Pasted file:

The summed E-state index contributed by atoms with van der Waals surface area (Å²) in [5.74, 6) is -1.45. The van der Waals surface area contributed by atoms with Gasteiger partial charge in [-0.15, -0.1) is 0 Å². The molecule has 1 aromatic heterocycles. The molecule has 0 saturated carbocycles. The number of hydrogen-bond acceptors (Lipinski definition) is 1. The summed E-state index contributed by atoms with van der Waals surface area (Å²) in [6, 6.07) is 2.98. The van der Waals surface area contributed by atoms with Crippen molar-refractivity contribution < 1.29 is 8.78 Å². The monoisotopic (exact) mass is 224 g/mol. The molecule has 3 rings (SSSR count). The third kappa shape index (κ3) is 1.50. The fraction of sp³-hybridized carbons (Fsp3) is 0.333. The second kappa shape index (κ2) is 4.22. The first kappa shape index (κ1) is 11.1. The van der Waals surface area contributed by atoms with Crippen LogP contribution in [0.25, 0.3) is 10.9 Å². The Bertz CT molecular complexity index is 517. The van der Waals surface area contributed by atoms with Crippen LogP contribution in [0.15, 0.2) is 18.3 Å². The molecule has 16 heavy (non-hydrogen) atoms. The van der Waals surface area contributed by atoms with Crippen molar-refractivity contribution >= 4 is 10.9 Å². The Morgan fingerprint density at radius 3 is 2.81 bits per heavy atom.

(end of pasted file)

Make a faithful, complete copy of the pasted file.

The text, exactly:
The summed E-state index contributed by atoms with van der Waals surface area (Å²) in [5.74, 6) is -1.45. The van der Waals surface area contributed by atoms with Gasteiger partial charge in [-0.15, -0.1) is 0 Å². The molecule has 1 aromatic heterocycles. The molecule has 0 saturated carbocycles. The number of hydrogen-bond acceptors (Lipinski definition) is 1. The summed E-state index contributed by atoms with van der Waals surface area (Å²) in [6, 6.07) is 2.98. The van der Waals surface area contributed by atoms with Crippen molar-refractivity contribution < 1.29 is 8.78 Å². The monoisotopic (exact) mass is 224 g/mol. The molecule has 3 rings (SSSR count). The third kappa shape index (κ3) is 1.50. The fraction of sp³-hybridized carbons (Fsp3) is 0.333. The second kappa shape index (κ2) is 4.22. The first kappa shape index (κ1) is 11.1. The van der Waals surface area contributed by atoms with Crippen LogP contribution in [0.25, 0.3) is 10.9 Å². The Bertz CT molecular complexity index is 517. The van der Waals surface area contributed by atoms with Crippen LogP contribution in [0.15, 0.2) is 18.3 Å². The molecule has 16 heavy (non-hydrogen) atoms. The van der Waals surface area contributed by atoms with Crippen molar-refractivity contribution >= 4 is 10.9 Å². The Morgan fingerprint density at radius 3 is 2.81 bits per heavy atom.